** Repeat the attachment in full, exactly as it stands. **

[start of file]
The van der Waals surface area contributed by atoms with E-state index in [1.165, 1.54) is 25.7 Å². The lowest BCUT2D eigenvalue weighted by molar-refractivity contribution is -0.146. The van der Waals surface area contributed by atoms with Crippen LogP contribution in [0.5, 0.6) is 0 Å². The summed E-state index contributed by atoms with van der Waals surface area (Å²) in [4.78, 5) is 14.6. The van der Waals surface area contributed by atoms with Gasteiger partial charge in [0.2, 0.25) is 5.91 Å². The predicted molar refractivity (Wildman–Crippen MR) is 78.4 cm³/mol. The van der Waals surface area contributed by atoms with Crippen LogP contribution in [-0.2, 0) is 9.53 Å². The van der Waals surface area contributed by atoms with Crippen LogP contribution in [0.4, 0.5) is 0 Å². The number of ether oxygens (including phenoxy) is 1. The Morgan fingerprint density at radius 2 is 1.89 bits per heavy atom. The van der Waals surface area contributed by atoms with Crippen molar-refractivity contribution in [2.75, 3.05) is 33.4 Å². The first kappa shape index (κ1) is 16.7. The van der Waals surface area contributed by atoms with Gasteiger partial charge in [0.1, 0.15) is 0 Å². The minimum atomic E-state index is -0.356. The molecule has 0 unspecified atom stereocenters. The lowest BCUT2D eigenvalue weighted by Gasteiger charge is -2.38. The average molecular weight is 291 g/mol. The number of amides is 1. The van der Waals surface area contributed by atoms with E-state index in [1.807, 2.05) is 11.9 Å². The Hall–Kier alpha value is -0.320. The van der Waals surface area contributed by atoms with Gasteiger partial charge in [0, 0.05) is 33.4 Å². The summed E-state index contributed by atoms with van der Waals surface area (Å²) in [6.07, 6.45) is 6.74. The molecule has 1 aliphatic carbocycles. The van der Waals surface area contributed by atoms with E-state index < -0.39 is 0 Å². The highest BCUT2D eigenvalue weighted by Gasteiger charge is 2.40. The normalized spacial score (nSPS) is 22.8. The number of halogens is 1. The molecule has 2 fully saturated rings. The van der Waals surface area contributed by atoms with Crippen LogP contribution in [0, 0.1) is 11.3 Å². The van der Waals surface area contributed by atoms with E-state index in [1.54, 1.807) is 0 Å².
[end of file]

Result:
The van der Waals surface area contributed by atoms with E-state index in [1.165, 1.54) is 25.7 Å². The lowest BCUT2D eigenvalue weighted by molar-refractivity contribution is -0.146. The van der Waals surface area contributed by atoms with Crippen LogP contribution in [0.5, 0.6) is 0 Å². The summed E-state index contributed by atoms with van der Waals surface area (Å²) in [4.78, 5) is 14.6. The van der Waals surface area contributed by atoms with Gasteiger partial charge in [0.2, 0.25) is 5.91 Å². The predicted molar refractivity (Wildman–Crippen MR) is 78.4 cm³/mol. The van der Waals surface area contributed by atoms with Crippen LogP contribution in [-0.2, 0) is 9.53 Å². The van der Waals surface area contributed by atoms with Crippen LogP contribution in [0.4, 0.5) is 0 Å². The number of ether oxygens (including phenoxy) is 1. The Morgan fingerprint density at radius 2 is 1.89 bits per heavy atom. The van der Waals surface area contributed by atoms with Crippen molar-refractivity contribution in [2.75, 3.05) is 33.4 Å². The first kappa shape index (κ1) is 16.7. The van der Waals surface area contributed by atoms with Gasteiger partial charge in [0.1, 0.15) is 0 Å². The minimum atomic E-state index is -0.356. The molecule has 0 unspecified atom stereocenters. The lowest BCUT2D eigenvalue weighted by Gasteiger charge is -2.38. The average molecular weight is 291 g/mol. The number of amides is 1. The van der Waals surface area contributed by atoms with E-state index in [1.807, 2.05) is 11.9 Å². The Hall–Kier alpha value is -0.320. The van der Waals surface area contributed by atoms with Gasteiger partial charge in [0, 0.05) is 33.4 Å². The summed E-state index contributed by atoms with van der Waals surface area (Å²) in [6.07, 6.45) is 6.74. The molecule has 1 aliphatic carbocycles. The van der Waals surface area contributed by atoms with E-state index < -0.39 is 0 Å². The highest BCUT2D eigenvalue weighted by Gasteiger charge is 2.40. The normalized spacial score (nSPS) is 22.8. The number of halogens is 1. The molecule has 2 fully saturated rings. The van der Waals surface area contributed by atoms with Crippen LogP contribution in [0, 0.1) is 11.3 Å². The van der Waals surface area contributed by atoms with E-state index in [1.54, 1.807) is 0 Å².